Skip to main content

On the naming of persons

—  —  —  —  —  —  —  —  —  —  —  —  —

endpiece fleuron

How should the various personages involved in the circumstances of a case be referred to by a judge? One approach was taken recently by HHJ Malek in Wilson v Wilson.[2023] EW Misc 5, CoCt As the case name implies, the claimant and the two defendants share a surname. His Honour naturally avoided confusion by using party titles for them (the Claimant, the Defendants). The more interesting, and it is submitted, unfortunate choice, came from the choice to refer to other persons involved in the case solely by their first names.

There is no plausible reason for the judge to have done this. While the use of forenames is sometimes justifiable where a case involves many people in the same family, here the judge referred to a Ms Eileen Marchant as ‘Eileen’ despite the fact that no one else involved in the case has the surname ‘Marchant’.ibid, para 2 The same is done for a Ms Trish Odell. Meanwhile, a member of the Wilson clan with a distinct surname, who is neither a claimant nor a defendant (Ms Tamarind Wilson-Flint) is also referred to by forename.

This has several detrimental effects. First, it is disrespectful to address people in the formal situation of court by their forenames. Courts should accord anyone mentioned in proceedings proper dignity and station, and that goes most of all in judgments. Very few people desire their names to be memorialised in the public records of the nation as an incidental participant in a court case. If they must be so inscribed on the (now metaphorical) Rolls of the Realm, the least a court can do is provide courtesy and respect in that process.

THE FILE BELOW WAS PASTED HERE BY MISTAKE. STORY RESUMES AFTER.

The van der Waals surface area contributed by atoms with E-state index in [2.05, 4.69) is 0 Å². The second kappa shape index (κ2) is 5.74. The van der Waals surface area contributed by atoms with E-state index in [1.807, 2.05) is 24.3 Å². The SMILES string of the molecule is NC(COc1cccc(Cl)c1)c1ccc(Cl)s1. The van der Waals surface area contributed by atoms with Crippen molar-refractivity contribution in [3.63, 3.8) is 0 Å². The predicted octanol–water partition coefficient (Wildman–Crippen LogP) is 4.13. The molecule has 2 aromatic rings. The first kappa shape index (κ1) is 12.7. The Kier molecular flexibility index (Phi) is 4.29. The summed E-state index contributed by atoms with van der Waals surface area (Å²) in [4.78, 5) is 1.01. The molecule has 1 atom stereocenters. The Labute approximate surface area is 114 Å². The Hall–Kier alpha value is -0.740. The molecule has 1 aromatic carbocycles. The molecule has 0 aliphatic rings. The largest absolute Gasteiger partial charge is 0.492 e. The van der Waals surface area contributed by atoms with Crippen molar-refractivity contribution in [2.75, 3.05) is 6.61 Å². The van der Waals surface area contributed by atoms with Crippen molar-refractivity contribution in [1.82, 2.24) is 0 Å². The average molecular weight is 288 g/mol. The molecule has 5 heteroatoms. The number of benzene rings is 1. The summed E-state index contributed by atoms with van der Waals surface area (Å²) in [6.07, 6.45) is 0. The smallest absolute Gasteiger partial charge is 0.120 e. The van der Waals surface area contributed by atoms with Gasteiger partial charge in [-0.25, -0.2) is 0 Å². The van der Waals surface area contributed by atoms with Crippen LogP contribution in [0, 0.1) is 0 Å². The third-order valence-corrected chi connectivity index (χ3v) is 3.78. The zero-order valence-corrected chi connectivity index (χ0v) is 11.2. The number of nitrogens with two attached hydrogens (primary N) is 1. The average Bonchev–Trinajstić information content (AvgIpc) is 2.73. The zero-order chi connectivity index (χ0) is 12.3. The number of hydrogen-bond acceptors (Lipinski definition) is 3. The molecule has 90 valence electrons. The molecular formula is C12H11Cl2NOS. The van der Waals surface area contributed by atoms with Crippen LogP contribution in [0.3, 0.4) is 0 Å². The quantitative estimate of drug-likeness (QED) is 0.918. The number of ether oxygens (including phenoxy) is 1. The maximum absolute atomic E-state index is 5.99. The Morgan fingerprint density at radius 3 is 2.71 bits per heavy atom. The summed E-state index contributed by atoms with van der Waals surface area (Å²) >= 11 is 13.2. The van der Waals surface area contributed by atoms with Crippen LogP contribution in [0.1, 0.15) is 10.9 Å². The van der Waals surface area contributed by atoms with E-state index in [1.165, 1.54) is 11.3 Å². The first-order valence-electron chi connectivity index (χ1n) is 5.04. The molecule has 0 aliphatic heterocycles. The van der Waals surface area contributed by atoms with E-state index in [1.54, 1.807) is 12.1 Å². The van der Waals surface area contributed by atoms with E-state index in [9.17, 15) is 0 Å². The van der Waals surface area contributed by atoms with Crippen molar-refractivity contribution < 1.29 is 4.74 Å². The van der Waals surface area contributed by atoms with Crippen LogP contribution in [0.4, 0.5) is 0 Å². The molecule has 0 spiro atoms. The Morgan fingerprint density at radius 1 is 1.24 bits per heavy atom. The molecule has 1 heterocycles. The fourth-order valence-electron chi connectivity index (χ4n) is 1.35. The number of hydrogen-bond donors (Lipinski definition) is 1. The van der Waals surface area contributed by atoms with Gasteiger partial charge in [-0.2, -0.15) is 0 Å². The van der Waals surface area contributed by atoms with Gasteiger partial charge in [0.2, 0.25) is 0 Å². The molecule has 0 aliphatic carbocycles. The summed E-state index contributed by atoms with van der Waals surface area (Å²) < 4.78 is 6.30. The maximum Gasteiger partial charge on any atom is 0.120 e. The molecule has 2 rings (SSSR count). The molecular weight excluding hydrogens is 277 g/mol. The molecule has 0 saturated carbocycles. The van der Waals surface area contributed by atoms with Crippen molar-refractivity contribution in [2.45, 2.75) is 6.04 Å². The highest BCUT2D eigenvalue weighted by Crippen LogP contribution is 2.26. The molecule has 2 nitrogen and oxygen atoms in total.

It also creates the impression of familiarity and a more casual relationship between the judge and the personages. Needless to say, this impression is of course wrong, but even the appearance (however incorrect) of such things is detrimental to the position of the courts. It also is unfair to witnesses and parties. Clear boundaries separating and creating the space off the court and its power, very distinct to interpersonal interactions outside court precincts, are how the court establishes its authority and communicates expectations to participants.If you will forgive me for yet again citing this article, I recommend reading the opening sections of J Resnik ‘Tiers’ (1984) 57 So Cal L Rev 83 (discussing the rĂ´le ritual and formality play in courts). The informal forename usage is confusing, giving participants a false suggestion of intimacy or friendship, when, in fact, all professional parties to the case (solicitors, barristers, the judge) are required to maintain a professional distance from the case. Pretending otherwise does not work.

In the end, there is no justification, where surnames are distinct and do not risk confusion, for using forenames as shorthand. The honorifics before the surname indicate the respect and esteem the court accords to those who have the misfortune to be collateral parties in civil disputes, particularly unpleasant and sad ones as in the instant case. Omitting this mere courtesy is wrong, dangerous, and unnecessary. Formality is part of the thing that separates court procedure from the often venal and cruel world outside the court precincts. We should not discard it lightly.

endpiece fleuron

© , Elijah Granet, but licensed to all under the terms of Creative Commons licence CC-BY-SA 4.0

Published by

granet press logo